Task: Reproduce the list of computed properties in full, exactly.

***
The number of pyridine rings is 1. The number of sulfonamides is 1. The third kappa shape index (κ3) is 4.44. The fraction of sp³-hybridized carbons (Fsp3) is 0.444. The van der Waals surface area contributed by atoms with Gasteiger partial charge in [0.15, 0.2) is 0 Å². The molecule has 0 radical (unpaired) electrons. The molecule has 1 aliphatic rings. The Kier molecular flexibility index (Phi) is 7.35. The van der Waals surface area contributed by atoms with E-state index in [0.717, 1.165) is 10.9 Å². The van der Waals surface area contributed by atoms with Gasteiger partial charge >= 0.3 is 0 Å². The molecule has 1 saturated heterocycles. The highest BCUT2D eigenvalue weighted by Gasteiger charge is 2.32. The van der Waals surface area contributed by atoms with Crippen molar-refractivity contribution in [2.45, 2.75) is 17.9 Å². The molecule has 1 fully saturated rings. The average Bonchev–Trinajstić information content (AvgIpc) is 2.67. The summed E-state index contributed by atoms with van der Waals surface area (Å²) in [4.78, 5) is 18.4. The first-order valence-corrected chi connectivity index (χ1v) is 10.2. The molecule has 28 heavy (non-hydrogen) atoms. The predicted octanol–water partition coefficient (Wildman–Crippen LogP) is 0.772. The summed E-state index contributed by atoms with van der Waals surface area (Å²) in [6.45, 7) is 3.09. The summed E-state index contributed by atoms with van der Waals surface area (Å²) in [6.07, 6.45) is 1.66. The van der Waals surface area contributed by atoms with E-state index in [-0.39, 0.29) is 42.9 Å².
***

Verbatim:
The number of pyridine rings is 1. The number of sulfonamides is 1. The third kappa shape index (κ3) is 4.44. The fraction of sp³-hybridized carbons (Fsp3) is 0.444. The van der Waals surface area contributed by atoms with Gasteiger partial charge in [0.15, 0.2) is 0 Å². The molecule has 0 radical (unpaired) electrons. The molecule has 1 aliphatic rings. The Kier molecular flexibility index (Phi) is 7.35. The van der Waals surface area contributed by atoms with E-state index in [0.717, 1.165) is 10.9 Å². The van der Waals surface area contributed by atoms with Gasteiger partial charge >= 0.3 is 0 Å². The molecule has 1 saturated heterocycles. The highest BCUT2D eigenvalue weighted by Gasteiger charge is 2.32. The van der Waals surface area contributed by atoms with Crippen molar-refractivity contribution in [2.45, 2.75) is 17.9 Å². The molecule has 1 fully saturated rings. The average Bonchev–Trinajstić information content (AvgIpc) is 2.67. The summed E-state index contributed by atoms with van der Waals surface area (Å²) in [4.78, 5) is 18.4. The first-order valence-corrected chi connectivity index (χ1v) is 10.2. The molecule has 28 heavy (non-hydrogen) atoms. The predicted octanol–water partition coefficient (Wildman–Crippen LogP) is 0.772. The summed E-state index contributed by atoms with van der Waals surface area (Å²) in [6.45, 7) is 3.09. The summed E-state index contributed by atoms with van der Waals surface area (Å²) in [6.07, 6.45) is 1.66. The van der Waals surface area contributed by atoms with E-state index in [-0.39, 0.29) is 42.9 Å².